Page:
“Imagine having been a propaganda minister for the German Democratic Republic and having a teenager on the internet outdo you thirty years after your nation is gone, lol,” commented a YouTube user in a “Laborwave” video that mixes East German imagery with electronic melodies. There are nuances that distinguish them, but both Laborwave and Sovietwave are synthesizer-based genres characterized by an aesthetic somewhere between Soviet nostalgia and retrofuturism (they imagine a future in which the Soviet Union is a global superpower exploring the far reaches of the universe). And they are not just marginal phenomena: Sovietwave tracks have millions of views online and appear across virtual communities accompanied by messages that make it impossible to distinguish homage from parody (the internet being a place where no one takes responsibility for their opinions). A similar phenomenon, which likewise swims in the swampy terrain of irony, happens with communist-themed memes, like the famous Bugs Bunny who wants to claim everything as “ours.”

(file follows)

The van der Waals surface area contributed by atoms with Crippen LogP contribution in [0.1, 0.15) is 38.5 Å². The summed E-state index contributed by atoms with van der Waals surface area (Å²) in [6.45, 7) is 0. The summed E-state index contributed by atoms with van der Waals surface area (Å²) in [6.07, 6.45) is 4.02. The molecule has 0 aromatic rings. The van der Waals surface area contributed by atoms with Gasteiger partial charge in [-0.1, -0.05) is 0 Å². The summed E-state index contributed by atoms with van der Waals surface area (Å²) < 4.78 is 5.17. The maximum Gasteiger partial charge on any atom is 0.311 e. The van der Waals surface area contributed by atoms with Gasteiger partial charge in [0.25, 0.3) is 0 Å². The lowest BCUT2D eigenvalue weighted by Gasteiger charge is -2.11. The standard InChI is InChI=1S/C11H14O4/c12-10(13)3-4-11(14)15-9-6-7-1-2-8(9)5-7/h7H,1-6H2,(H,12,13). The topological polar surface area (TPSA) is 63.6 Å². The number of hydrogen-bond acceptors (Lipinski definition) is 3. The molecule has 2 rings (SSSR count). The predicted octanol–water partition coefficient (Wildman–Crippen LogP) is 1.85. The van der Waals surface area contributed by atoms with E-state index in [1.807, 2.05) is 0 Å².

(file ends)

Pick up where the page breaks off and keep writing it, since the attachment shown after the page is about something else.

In any case, the dissemination of this content during a time of widespread social unrest, inequities in the world of work, and crises at so many levels of society is no coincidence, and may very well express a growing and sincere interest in the communist universe: “There are no longer the kind of dogmatic constructions surrounding the classical idea of socialism that existed in the 19th or 20th centuries,” explains Clara Ramas, a professor at Complutense University of Madrid and an expert on Marxism. “The notion of so-called capitalist realism prevails: it is easier to imagine the end of the world than the end of capitalism, which has become an inescapable frame of reference. But this is something Marx already knew when he wrote, in the Manifesto, that communism is a specter — a metaphor he used in other texts, which means that communism is a presence that, even if it’s not realized, can never be scared away.”